Migraines are a complex experience with several phases. Not every person experiences every phase of the migraine. The first phase of the migraine is the prodrome phase. About 77% of people who have migraines experience this phase. There is a gender difference with 81% of women experiencing this phase while only 64% of men do. This phase usual begins a day or two before the pain. Frequent symptoms during the prodromal phase are yawning, mood change (often irritability), lethargy, neck symptoms (stiffness or pain), light sensitivity, restlessness, difficulties in focusing vision, feeling cold, food cravings, sound sensitivity, sweating, excess energy, thirst, and edema.

I do not have a prodromal phase for my abdominal migraines but I do for my migraine head aches. But it is possible that these symptoms are because I am getting ready to start mensuration rather then because of the migraine head ache. I get irritable, have fatigue and lethargy, crave sugar and have increased difficulty focusing.

The aura phase can precede the pain phase or can arrive simultaneously. It can include both negative and positive symptoms. Negative symptoms include the loss or reduction of function like loosing the ability to see. While positive symptoms are the addition or increase of something like seeing flashing lights or smelling something that isn’t there. About 25% of people with migraines have an aura. Visual auras are the most common with allodynia being the second most common.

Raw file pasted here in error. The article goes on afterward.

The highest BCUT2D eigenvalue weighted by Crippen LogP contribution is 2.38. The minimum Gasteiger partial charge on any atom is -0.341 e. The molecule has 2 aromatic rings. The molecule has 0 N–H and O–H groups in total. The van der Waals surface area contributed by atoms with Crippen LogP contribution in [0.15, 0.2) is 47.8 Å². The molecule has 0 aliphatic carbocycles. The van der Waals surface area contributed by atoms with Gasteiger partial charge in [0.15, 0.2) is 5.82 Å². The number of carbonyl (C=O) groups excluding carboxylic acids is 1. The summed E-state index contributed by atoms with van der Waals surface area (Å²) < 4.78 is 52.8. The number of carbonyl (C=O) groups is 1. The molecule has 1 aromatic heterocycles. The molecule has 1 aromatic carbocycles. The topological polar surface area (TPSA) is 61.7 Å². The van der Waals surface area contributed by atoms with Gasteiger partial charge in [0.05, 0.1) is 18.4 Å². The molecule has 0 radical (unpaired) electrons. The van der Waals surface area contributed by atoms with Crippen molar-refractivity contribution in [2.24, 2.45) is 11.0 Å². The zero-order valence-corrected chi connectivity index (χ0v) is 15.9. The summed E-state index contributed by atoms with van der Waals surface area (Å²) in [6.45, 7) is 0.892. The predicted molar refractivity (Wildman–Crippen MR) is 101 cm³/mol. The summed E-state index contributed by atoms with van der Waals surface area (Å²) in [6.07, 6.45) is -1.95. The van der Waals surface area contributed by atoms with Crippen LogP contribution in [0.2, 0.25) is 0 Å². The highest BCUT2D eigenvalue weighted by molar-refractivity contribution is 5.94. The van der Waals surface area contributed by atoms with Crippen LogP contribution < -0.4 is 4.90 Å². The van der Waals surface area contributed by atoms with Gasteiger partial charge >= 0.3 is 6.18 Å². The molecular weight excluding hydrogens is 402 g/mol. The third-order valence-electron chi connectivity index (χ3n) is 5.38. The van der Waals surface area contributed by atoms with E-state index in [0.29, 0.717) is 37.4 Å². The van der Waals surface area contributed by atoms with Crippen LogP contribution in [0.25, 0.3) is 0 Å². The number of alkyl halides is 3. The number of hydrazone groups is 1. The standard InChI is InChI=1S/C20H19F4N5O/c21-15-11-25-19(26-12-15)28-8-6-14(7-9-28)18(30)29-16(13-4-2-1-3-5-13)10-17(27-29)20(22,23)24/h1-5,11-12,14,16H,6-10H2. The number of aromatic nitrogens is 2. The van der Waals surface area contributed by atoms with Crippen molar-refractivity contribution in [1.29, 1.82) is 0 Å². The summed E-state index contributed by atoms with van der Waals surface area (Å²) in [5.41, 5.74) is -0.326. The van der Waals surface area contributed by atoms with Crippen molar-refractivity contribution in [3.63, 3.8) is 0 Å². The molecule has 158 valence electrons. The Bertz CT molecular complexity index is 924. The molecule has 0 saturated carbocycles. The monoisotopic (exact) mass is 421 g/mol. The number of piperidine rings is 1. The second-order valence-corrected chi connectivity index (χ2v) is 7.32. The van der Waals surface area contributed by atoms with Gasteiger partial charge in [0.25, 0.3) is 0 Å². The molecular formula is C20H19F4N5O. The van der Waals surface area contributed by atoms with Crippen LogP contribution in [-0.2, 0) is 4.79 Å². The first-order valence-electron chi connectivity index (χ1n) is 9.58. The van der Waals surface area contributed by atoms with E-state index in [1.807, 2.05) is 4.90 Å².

I have no aura with my abdominal migraines. With my migraine head aches, I get vision changes as I have previously described a few hours before the pain phase. During the pain phase, I also have allodynia which is the experience of pain from stimuli that isn’t normally painful. For most people it is experienced on the scalp or face, but it can be any where on the body. For me, it is on my scalp and in my mouth. Eating while I have a migraine head ache will make my teeth hurt.

The next phase is the pain phase. This is when the person experiences the head ache or abdominal pain. During phase there are a multitude of symptoms that are commonly present with the pain including nausea, vomiting, photophobia, phonophobia, rhinorrhea, lachrymation, allodynia, and osmophobia. This is also when the other symptom clusters would present if a person has them such as those for a hemiplegic or ocular migraine.

During an abdominal migraine, I suddenly start having abdominal pain that has a throbbing stab that is in time with my heart beat. The pain is mostly in my left upper quadrant but often radiates down into the left lower quadrant. I experience nausea and vomiting that is very intense. I will completely empty and go into dry heaves. I feel cold and get sweaty. I have light sensitivity and sound sensitivity.